Betsy, a banker, drives 2500 miles per year in her sedan. She uses 75 gallons of gas. Roy, a carpenter, drives 30,000 miles per year in his pickup. He uses 1500 gallons. If Betsy and Roy both trade in their gas-powered vehicles for electric vehicles, Roy’s reduced gasoline consumption will be 20 times that of Betsy’s. Should they be eligible for the same cash incentives?
The answer to this algebra problem is “of course not.” But in the real world, Betsy and Roy’s cash incentives are identical.
Incentives for the purchase of electric vehicles (EVs) are available from the federal government (up to $7500), from state governments (in New Jersey, up to $5000; in New York, up to $2000; in California, up to $4500), and from local air districts and utilities. All these subsidies are given out regardless of how much gasoline is being saved. The reconciliation bill now working its way through Congress will likely increase federal incentive payments; how they’ll be structured is still being debated. We think they should be structured to give Roy a much bigger incentive and Betsy a much smaller one.
President Biden has set a goal of cutting U.S. carbon emissions in half by 2030. To get there, we must reduce emissions drastically in every sector of the economy. Light duty vehicles consume 132 billion gallons of gasoline a year and cause 17 percent of U.S. carbon emissions. To meet the country’s climate goals, we need to cut gasoline consumption to 52 billion gallons, factoring in the emissions required to produce the electricity that powers electric cars.
By 2030, Biden wants 50 percent of new automobiles sold in the U.S. to be electric. But automobiles are expensive! Some people keep a car for 10 or 20 years. Only 6 percent of the cars you see on the road are purchased new each year. At that rate, only 3 percent of America’s new vehicles will be electric. There is absolutely no way the U.S. will get close to cutting vehicle emissions in half by 2030 at that rate. We need a policy that will shift the heaviest users of gasoline into EVs sooner.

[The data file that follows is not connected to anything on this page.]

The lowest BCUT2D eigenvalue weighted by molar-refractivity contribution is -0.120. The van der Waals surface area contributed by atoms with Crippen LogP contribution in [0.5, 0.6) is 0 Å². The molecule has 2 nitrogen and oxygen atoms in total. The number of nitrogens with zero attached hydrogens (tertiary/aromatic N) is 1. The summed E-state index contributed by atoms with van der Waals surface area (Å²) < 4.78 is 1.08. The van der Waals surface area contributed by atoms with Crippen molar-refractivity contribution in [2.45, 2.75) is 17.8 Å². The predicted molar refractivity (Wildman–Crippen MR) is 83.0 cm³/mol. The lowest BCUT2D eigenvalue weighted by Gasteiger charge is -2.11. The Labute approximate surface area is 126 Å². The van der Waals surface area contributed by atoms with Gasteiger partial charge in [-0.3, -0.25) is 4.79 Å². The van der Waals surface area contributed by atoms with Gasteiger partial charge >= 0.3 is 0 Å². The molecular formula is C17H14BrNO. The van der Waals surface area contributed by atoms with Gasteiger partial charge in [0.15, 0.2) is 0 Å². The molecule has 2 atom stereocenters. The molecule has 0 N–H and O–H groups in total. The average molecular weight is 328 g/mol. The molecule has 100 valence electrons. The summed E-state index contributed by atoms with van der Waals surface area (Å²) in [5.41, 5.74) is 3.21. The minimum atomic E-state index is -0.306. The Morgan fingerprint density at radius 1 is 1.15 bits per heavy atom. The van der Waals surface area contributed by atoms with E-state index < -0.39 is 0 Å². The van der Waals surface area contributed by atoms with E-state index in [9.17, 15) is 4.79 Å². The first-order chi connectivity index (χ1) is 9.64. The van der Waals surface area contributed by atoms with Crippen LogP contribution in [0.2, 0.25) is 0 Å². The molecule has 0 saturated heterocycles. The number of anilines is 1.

Like so many things in the U.S., gasoline consumption in the U.S. by cars and light trucks is distributed unequally. According to our research, the drivers in the top 10 percent of gasoline consumption, whom we call “gasoline superusers,” each burn upward of 1,000 gallons of gasoline per year. Collectively they consume 32 percent of all gasoline. The top 20 percent of drivers burn about half of all gasoline.
Based on National Highway Travel Survey data, we know that about 64 percent of gasoline superusers drive pickup trucks and SUVs, compared to 41 percent of other drivers. Superusers drive about 30,000 miles a year, nearly three times the average for other drivers, and they’re more likely than other drivers to live in rural places. Among metro areas, Houston, Detroit, and St. Louis have the highest concentration of superusers. In the Washington, D.C. metro area, 6.6 percent of drivers are superusers, and collectively they burn 22 percent of the region’s gasoline.
Heavy gas mileage takes a toll on your checkbook. Superusers spend on average 8 percent of their household income on gasoline and up to 20 percent for moderate- and lower-income superusers. But purchase incentives for electric vehicles don’t take gasoline usage into account. Indeed, it’s the lowest-mileage, higher-income drivers who are most likely to avail themselves of such incentives. The median household income of a Prius owner was estimated a few years ago by J.D. Power to be $108,283.
The poorer you are, the less likely you are to own an electric vehicle. Did we mention that cars are expensive?
The obvious solution is a redistribution of electric vehicle incentives toward superusers. An EV incentive of $10 per gallon of past annual average gasoline use would bestow $15,000 on a pickup truck driver burning 1,500 gallons a year. That’s a meaningful incentive for pickup and SUV drivers to buy electric versions of those vehicles now coming on the market.
And that’s before these drivers calculate what they’ll save on fuel expenditures. At current gas prices, the superuser burning 1,500 gallons a year would save around $300 a month by fueling with electricity. These savings plus maintenance savings (EVs cost much less to maintain) plus the $15,000 incentive could cover most or all of the monthly payments for a new electric pickup truck.
Remember, again, that the superusers –drivers who consume 32 percent of the nation’s gasoline—aren’t anybody’s idea of an elite. Retargeting incentives toward superusers would more likely benefit lower and middle-income drivers, who spend up to 20 percent of their household income on gasoline, often because they have no choice other than to drive long distances in older vehicles.
America’s electric vehicle charging system should similarly be restructured to meet the needs of superusers at their homes, workplaces, and on the road. We also need a comprehensive program to educate superusers about electric vehicles, and to break down the cultural and informational barriers preventing them from switching to electrical vehicles. Additional research on these drivers and their gasoline use patterns would enable us to sharpen our policies further.
As a means to reduce carbon emissions, displacing gasoline usage by targeting electric-vehicle purchase incentives towards the biggest gasoline users is much more feasible politically than raising gas taxes. It’s a carrot rather than a stick. The switch to electric vehicles needs to happen much more quickly. Redistributing the benefits of doing so is a practical way to achieve that.